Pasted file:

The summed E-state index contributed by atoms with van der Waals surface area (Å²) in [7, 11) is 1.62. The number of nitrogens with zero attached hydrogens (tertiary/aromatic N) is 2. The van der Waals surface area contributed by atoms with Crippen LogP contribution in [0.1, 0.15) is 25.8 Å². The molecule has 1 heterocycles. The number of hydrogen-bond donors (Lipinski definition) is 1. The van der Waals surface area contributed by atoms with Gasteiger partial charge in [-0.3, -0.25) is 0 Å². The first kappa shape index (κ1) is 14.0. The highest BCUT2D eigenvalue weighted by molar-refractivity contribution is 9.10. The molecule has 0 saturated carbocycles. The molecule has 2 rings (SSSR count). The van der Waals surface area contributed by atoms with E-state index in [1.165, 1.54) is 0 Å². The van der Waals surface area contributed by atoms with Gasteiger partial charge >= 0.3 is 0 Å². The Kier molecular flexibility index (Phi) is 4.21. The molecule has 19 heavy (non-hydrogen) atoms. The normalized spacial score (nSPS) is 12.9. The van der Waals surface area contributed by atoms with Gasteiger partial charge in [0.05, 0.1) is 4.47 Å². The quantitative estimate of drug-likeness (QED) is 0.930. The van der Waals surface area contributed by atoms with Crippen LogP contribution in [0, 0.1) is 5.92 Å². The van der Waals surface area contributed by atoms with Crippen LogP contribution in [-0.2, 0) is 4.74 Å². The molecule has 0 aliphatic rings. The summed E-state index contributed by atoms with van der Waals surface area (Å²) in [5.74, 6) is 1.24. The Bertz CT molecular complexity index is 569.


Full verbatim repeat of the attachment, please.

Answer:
The summed E-state index contributed by atoms with van der Waals surface area (Å²) in [7, 11) is 1.62. The number of nitrogens with zero attached hydrogens (tertiary/aromatic N) is 2. The van der Waals surface area contributed by atoms with Crippen LogP contribution in [0.1, 0.15) is 25.8 Å². The molecule has 1 heterocycles. The number of hydrogen-bond donors (Lipinski definition) is 1. The van der Waals surface area contributed by atoms with Gasteiger partial charge in [-0.3, -0.25) is 0 Å². The first kappa shape index (κ1) is 14.0. The highest BCUT2D eigenvalue weighted by molar-refractivity contribution is 9.10. The molecule has 0 saturated carbocycles. The molecule has 2 rings (SSSR count). The van der Waals surface area contributed by atoms with E-state index in [1.165, 1.54) is 0 Å². The van der Waals surface area contributed by atoms with Gasteiger partial charge >= 0.3 is 0 Å². The Kier molecular flexibility index (Phi) is 4.21. The molecule has 19 heavy (non-hydrogen) atoms. The normalized spacial score (nSPS) is 12.9. The van der Waals surface area contributed by atoms with Gasteiger partial charge in [0.05, 0.1) is 4.47 Å². The quantitative estimate of drug-likeness (QED) is 0.930. The van der Waals surface area contributed by atoms with Crippen LogP contribution in [0, 0.1) is 5.92 Å². The van der Waals surface area contributed by atoms with Crippen LogP contribution in [-0.2, 0) is 4.74 Å². The molecule has 0 aliphatic rings. The summed E-state index contributed by atoms with van der Waals surface area (Å²) in [5.74, 6) is 1.24. The Bertz CT molecular complexity index is 569.